Inside the booming business of cricket catching


Published February 3, 2022

12 min read

It’s a cold night, and strong winds are blowing atop a hill in southwest Uganda.

The wind rattles the four-by-eight-foot metal sheets that form the slanted walls of the giant insect trap. A diesel generator roars a few yards away, powering a 400-watt bulb at its center. The light is blinding to human eyes, but it’s a magnet for Ruspolia differens. In Uganda they’re commonly referred to as “grasshoppers” or nsenene (en-SAY-nay-nay),but they’re actually cone-headed bush crickets.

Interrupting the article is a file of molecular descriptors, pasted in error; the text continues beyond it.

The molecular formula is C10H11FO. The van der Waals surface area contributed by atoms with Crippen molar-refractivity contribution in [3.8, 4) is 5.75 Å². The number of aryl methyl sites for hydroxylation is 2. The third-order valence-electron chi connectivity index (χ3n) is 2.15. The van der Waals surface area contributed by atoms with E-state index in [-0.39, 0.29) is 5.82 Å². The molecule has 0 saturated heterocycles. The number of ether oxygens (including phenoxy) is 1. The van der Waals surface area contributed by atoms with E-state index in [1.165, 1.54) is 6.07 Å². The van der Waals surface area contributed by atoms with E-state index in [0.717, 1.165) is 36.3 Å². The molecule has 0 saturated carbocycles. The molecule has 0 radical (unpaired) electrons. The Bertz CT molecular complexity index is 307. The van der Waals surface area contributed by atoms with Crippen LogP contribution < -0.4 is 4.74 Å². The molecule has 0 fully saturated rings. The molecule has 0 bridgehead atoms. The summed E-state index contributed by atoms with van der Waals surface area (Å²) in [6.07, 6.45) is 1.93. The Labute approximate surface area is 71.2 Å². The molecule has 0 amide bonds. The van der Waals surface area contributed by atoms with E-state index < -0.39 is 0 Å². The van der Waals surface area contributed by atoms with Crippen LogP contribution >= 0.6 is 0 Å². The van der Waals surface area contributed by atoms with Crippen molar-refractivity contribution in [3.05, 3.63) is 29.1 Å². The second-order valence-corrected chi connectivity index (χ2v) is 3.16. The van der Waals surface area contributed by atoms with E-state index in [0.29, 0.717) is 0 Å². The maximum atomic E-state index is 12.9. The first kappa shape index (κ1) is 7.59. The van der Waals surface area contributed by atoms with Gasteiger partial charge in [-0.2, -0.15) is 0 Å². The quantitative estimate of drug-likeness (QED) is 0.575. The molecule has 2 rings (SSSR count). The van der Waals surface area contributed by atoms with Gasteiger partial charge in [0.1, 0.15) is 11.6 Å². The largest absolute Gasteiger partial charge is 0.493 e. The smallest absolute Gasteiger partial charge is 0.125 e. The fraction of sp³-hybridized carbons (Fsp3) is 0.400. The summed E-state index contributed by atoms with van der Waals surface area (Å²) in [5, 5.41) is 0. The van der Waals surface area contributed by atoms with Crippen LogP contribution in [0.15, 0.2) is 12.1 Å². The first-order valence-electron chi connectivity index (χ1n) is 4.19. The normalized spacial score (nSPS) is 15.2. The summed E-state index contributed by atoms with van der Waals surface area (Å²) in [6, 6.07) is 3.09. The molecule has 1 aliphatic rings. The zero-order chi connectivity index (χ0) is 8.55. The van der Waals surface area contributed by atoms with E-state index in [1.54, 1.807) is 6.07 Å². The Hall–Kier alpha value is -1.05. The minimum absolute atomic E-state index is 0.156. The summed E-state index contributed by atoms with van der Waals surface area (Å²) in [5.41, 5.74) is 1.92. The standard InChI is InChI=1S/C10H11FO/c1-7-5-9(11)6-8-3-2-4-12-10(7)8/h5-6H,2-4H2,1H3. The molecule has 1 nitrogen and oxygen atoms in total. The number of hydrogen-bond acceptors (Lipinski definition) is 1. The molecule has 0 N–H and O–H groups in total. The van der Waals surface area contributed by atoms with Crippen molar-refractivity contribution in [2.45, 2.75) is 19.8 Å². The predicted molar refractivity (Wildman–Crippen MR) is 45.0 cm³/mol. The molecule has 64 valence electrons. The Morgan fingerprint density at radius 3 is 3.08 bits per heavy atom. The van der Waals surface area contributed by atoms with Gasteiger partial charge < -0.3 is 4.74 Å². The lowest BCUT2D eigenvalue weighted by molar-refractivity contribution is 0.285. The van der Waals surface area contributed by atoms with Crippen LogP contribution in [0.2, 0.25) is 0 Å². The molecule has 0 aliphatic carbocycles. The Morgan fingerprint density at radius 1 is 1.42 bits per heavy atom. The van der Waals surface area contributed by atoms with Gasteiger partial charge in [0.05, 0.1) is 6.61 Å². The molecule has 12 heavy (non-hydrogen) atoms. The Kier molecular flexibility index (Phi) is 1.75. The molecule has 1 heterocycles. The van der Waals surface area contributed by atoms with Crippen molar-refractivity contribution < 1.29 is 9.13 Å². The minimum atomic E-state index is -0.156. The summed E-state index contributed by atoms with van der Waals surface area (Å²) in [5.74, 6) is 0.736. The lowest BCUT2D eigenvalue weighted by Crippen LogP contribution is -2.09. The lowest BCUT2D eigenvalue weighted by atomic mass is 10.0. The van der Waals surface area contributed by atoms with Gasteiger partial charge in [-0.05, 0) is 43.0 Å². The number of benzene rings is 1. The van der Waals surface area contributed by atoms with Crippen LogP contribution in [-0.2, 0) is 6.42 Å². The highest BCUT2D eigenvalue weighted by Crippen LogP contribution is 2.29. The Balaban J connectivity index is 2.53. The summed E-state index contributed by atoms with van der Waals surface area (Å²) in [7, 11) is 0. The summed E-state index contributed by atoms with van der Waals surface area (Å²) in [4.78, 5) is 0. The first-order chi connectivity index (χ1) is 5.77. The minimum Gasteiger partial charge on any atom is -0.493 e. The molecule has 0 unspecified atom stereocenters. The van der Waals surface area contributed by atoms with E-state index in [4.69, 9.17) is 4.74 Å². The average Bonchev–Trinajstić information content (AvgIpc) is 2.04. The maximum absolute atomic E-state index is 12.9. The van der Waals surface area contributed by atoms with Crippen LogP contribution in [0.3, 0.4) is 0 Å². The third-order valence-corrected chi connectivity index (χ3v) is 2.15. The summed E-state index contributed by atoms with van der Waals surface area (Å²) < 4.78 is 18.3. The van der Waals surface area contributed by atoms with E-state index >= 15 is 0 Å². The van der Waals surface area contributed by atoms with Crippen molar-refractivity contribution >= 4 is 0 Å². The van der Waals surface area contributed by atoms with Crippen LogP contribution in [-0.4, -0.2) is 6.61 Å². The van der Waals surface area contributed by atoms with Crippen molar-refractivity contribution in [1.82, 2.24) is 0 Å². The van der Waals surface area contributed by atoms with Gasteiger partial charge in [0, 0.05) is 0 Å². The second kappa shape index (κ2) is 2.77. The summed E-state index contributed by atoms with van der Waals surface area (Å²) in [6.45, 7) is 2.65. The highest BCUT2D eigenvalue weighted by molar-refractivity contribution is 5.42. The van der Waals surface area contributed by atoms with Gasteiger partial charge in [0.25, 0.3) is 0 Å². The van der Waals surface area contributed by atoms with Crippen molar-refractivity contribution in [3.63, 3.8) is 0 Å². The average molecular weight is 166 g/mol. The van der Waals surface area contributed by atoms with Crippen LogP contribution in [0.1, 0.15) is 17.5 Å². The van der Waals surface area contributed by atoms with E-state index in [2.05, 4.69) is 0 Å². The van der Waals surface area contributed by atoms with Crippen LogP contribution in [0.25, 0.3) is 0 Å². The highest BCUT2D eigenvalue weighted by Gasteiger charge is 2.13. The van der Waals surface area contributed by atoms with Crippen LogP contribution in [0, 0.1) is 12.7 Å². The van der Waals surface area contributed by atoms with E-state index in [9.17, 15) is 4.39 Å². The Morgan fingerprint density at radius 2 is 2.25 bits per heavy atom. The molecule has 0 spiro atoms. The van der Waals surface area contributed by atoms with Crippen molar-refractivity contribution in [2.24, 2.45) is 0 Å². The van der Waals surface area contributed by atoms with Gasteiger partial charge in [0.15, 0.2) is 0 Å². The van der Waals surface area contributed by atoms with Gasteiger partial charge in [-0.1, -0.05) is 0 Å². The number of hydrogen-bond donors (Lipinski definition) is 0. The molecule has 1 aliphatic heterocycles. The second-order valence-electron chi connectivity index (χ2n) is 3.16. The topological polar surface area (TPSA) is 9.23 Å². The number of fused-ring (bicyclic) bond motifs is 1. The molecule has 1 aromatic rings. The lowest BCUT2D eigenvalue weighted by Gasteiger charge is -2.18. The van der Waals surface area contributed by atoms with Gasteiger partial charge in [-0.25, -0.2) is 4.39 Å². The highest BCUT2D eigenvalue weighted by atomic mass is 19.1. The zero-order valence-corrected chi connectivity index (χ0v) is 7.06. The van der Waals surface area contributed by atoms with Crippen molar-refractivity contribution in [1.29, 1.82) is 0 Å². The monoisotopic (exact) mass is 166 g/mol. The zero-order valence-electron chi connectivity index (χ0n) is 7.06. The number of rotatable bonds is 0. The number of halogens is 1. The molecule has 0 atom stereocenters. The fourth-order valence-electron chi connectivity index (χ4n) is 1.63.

At the bottom of the metal sheets, dozens of drums stand empty. Soon, hopes Kiggundu Islam, chairman of the local bush cricket trappers association, they’ll be filled with millions of the nearly three-inch-long insects.

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